A December 4, 2011 speech delivered in Mumbai by Omar Abdullah, chief minister of Jammu and Kashmir, is perhaps the clearest public articulation by an Indian of note with regard to the One-India Policy:Enjoying this article? Click here to subscribe for full access. Just $5 a month.
I wish India shows [sic] some spine while dealing with China… we are expected to follow a ‘One China’ policy and not call into question Taiwan’s status, or not call into question Tibet’s status…Why is it that China wants us to follow ‘One China’ policy for them but it won’t follow a ‘One India’ policy for India…I think that for far too long we have been apologetic, both in terms of our relationship with Pakistan and also China which we don’t need to be. I think we should deal with China on an equal footing. If they call into question parts of our sovereignty, we have every right to call into question parts of their sovereignty.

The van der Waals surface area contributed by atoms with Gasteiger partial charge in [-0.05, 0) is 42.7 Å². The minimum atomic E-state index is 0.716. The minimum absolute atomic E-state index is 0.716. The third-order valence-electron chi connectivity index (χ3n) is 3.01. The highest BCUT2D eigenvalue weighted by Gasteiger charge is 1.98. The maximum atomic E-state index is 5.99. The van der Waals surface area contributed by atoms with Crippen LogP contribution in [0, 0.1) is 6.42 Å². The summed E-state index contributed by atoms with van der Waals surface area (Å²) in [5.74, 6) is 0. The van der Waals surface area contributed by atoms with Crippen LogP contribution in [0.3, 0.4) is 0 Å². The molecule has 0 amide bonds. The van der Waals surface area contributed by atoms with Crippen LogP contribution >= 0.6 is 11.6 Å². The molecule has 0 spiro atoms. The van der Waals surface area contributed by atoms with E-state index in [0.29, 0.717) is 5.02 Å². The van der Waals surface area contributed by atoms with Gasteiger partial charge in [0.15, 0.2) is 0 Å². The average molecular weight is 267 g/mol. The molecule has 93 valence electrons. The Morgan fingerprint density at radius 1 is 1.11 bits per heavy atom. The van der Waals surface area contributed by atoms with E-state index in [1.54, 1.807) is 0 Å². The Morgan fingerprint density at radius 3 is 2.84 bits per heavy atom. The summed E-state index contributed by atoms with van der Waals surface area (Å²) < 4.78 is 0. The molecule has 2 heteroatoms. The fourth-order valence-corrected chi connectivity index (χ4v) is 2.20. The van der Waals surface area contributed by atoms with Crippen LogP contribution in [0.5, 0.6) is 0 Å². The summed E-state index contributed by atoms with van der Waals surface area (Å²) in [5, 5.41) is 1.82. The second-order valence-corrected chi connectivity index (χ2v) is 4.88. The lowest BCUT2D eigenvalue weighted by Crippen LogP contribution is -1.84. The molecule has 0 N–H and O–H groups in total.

Contrary to the PRC’s One-China Policy, the One-India Policy is still just a thought, not policy. The One-China Policy stems from China’s domestic political context – more precisely from the Chinese Civil War. The One-China Policy is not about the existing boundaries of the PRC. It is about China’s claim over Taiwan and its refusal to accept the existence of the ROC. China has pursued its One-China Policy doggedly in international politics for the last six decades. Support for the policy is a precondition for any country that might want to have diplomatic relations with the PRC; Beijing refuses to countenance any simultaneous recognition of the PRC and the ROC. And China has been successful in getting the world to accept its policy, with the exception of some 22 small Pacific Island, Latin American and African countries that still recognize the ROC as a sovereign nation. International organizations, membership of which requires statehood, are closed to Taiwan.
India has no comparable political context. It is largely content with its territory after the partition in 1947. Within the existing boundaries of the Union of India, the government’s writ is nearly ubiquitous. There are no claimants to state power outside the constitution, with the possible yet negligible exception of the ultra-leftist Maoist rebels (Naxals).